The wildlife sector in Tanzania has an intrinsic environmental value and is important in terms of the present and potential for generating revenue. The sector is suffering though from sub-optimal management, with unsustainable growth, loss of revenues and limited participation of communities. Wildlife is also disappearing from many places outside protected areas.
 
54. Exploring the linkages between poverty, marine protected area management, and the use of destructive fishing gear in Tanzania
  Tuesday, May 02, 2006  by Admin
  Decline in the biodiversity and productivity of coastal ecosystems, caused by pressure on the coastal resources, lead to threat and vulnerability of the livelihoods of coastal communities that depend on these resources. Tanzania is using Marine Protected Areas (MPAs) as a tool for managing coastal and marine resources.

 
55. Rethinking Natural Resource Degradation In Semi-Arid Sub-Saharan Africa: The Case of Semi-Arid Tanzania.
  Wednesday, March 22, 2006  by Admin
  In order to understand the policies that are required to support sustainable soil fertility management,soil and water conservation in any region, it is worthwhile understanding the principles underlying the soil management first. According to de Haas and Friedrichsen (1995), soil management that conserves resources is closely linked to the hierarchy of goals to sustainable agriculture and hence sustainable
development.
 
56. Local Responses to Marine Conservation in Zanzibar, Tanzania
  Wednesday, March 22, 2006  by Admin
  While terrestrial parks and reserves have existed in Tanzania since colonial times, marine
protected areas are a much newer endeavor in natural resource conservation. As the importance
of marine conservation came to the international forefront in the 1990s, Tanzania experienced a
rapid establishment and expansion of marine parks and protected areas. These efforts were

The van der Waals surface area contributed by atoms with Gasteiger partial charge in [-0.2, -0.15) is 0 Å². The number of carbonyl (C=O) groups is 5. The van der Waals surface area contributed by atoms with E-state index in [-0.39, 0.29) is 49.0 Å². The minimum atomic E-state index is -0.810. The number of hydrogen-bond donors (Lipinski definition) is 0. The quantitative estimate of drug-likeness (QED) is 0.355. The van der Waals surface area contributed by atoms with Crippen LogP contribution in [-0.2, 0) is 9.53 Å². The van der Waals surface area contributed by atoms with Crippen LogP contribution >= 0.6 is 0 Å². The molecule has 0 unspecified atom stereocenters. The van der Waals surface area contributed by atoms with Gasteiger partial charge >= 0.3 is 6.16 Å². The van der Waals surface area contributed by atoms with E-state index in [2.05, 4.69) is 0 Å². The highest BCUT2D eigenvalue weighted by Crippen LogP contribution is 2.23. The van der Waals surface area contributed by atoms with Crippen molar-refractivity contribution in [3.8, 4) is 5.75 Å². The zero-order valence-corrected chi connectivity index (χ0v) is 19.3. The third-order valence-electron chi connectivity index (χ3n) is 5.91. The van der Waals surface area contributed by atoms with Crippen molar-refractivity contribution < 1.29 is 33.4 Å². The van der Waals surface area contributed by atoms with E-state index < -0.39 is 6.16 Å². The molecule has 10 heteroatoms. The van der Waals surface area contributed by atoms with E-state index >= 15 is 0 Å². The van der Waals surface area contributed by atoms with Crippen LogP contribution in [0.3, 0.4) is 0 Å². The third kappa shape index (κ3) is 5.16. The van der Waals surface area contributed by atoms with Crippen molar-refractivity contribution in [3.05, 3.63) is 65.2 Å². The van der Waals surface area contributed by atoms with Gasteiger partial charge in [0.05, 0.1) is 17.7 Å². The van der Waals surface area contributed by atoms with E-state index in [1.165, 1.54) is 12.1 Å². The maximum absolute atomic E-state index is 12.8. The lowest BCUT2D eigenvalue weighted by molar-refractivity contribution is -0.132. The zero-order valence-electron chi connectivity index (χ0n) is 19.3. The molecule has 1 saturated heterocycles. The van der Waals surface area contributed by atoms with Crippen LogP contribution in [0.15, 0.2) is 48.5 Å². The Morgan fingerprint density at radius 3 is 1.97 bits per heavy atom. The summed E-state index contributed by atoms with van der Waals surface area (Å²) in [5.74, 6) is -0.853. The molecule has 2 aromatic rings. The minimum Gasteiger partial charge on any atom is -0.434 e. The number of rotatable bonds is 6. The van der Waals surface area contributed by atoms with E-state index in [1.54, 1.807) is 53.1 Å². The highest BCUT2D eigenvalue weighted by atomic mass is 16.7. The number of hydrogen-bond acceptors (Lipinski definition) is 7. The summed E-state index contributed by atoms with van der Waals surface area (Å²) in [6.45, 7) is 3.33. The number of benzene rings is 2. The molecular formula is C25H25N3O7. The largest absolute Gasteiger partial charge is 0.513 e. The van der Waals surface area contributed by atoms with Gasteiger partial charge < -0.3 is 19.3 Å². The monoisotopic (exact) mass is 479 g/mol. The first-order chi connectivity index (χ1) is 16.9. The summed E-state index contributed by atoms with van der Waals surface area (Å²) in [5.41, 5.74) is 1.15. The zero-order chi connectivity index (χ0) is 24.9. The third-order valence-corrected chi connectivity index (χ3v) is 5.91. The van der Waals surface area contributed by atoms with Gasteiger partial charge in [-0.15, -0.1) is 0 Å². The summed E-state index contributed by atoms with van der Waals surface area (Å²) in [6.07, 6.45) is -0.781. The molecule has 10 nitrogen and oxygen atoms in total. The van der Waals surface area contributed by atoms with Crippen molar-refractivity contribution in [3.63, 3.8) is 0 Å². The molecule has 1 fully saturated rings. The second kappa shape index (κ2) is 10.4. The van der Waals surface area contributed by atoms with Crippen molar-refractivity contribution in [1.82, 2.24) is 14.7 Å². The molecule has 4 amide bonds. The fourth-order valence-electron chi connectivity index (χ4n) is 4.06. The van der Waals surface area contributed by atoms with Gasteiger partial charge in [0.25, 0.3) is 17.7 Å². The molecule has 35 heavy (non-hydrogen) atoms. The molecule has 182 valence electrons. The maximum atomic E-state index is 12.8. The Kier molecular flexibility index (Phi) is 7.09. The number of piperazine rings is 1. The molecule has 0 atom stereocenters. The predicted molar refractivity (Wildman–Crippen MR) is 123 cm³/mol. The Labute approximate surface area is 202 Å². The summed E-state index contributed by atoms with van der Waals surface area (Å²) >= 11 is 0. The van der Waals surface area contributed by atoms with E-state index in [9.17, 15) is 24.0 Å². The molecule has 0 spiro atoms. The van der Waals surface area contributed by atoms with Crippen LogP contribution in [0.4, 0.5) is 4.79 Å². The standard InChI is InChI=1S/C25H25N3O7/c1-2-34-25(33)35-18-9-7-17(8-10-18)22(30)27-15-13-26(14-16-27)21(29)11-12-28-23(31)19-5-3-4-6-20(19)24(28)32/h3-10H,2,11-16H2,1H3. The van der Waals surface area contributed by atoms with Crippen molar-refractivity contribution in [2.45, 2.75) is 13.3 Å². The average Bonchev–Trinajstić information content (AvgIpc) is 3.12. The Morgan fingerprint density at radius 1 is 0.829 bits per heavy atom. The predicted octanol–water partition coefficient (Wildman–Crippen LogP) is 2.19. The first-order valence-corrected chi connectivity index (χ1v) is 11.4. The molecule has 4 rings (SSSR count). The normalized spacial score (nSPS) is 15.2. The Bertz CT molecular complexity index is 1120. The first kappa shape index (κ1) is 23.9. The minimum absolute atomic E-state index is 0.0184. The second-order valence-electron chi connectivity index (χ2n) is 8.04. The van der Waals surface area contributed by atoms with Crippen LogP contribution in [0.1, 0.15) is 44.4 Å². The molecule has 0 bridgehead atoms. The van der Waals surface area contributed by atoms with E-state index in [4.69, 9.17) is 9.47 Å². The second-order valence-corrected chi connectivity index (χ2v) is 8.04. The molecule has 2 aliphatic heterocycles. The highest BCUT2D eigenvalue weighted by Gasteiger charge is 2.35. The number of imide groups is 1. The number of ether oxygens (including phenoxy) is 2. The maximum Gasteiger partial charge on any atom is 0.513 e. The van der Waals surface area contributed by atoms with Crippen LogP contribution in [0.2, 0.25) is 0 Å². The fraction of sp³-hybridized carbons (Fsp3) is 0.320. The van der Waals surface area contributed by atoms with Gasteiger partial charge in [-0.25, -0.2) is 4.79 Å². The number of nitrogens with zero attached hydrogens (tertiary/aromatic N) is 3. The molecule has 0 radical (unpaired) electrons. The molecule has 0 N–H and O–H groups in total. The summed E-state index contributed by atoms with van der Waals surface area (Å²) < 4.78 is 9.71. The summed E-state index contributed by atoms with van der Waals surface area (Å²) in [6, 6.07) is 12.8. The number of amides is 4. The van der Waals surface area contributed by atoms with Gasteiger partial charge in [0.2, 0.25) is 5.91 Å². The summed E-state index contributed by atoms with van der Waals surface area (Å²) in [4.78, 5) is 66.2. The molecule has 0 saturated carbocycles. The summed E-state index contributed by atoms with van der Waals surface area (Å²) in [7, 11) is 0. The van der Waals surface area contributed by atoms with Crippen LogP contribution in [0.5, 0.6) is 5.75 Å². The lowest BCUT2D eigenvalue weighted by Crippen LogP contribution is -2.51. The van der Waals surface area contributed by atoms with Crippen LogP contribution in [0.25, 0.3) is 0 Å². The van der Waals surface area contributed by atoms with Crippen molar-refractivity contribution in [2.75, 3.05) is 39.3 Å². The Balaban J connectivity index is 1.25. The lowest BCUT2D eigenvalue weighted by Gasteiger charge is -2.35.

indeed crucial to protecting the countrys marine resource base, but they also had significant
implications for the lives and fishing patterns of local artisanal fishermen.
 
57. Managing global freshwater shortages.(East Africa, Tanzania)
  Wednesday, March 22, 2006  by Admin
  This research will center round water-connected problems of Tanzania, one of East African
countries. Giving a clear description of the most significant water sources in the country and the way they are used by the population. After the enumeration of the most acute water supply problems, we want to come up with some ideas as to how Tanzania can work on solving these problems related to water management.
 
58. Climatic and Socio-Economic Influences on Malaria and Cholera Risks in the Lake Victoria Region of Tanzania
  Wednesday, March 22, 2006  by Admin
  This paper examines the relationships between socio-economic characteristics, vulnerability, and adaptation to climate-induced malaria and cholera in the Lake Victoria region, Tanzania. It focuses on the Biharamulo and Muleba Districts of the Kagera Region, located in the northwestern part of the country. The paper also aims at informing policy-making in response to climate change that is related to malaria and cholera.
 
59. Climatic and Socio-Economic Influences on Malaria and Cholera Risks in the Lake Victoria Region of Tanzania
  Wednesday, March 22, 2006  by Admin
  This paper examines the relationships between socio-economic characteristics, vulnerability, and adaptation to climate-induced malaria and cholera in the Lake Victoria region, Tanzania. It focuses on the Biharamulo and Muleba Districts of the Kagera Region, located in the northwestern part of the country. The paper also aims at informing policy-making in response to climate change that is related to malaria and cholera.
 
60. Financing, Revenue-Sharing, and Taxation Issues in Wildlife Management Areas
  Wednesday, March 22, 2006  by Admin
  In 1999, Tanzania.s Wildlife Division in the Ministry of Natural Resources and Tourism initiated the development of guidelines for the establishment of Wildlife Management Areas (WMAs). The recent history of the development of these WMA guidelines goes back to the mid-1990s.
The Wildlife Policy of Tanzania, issued by the Government in 1998, envisages local
communities taking greater responsibility for the management and utilization of wildlife
resources in village lands.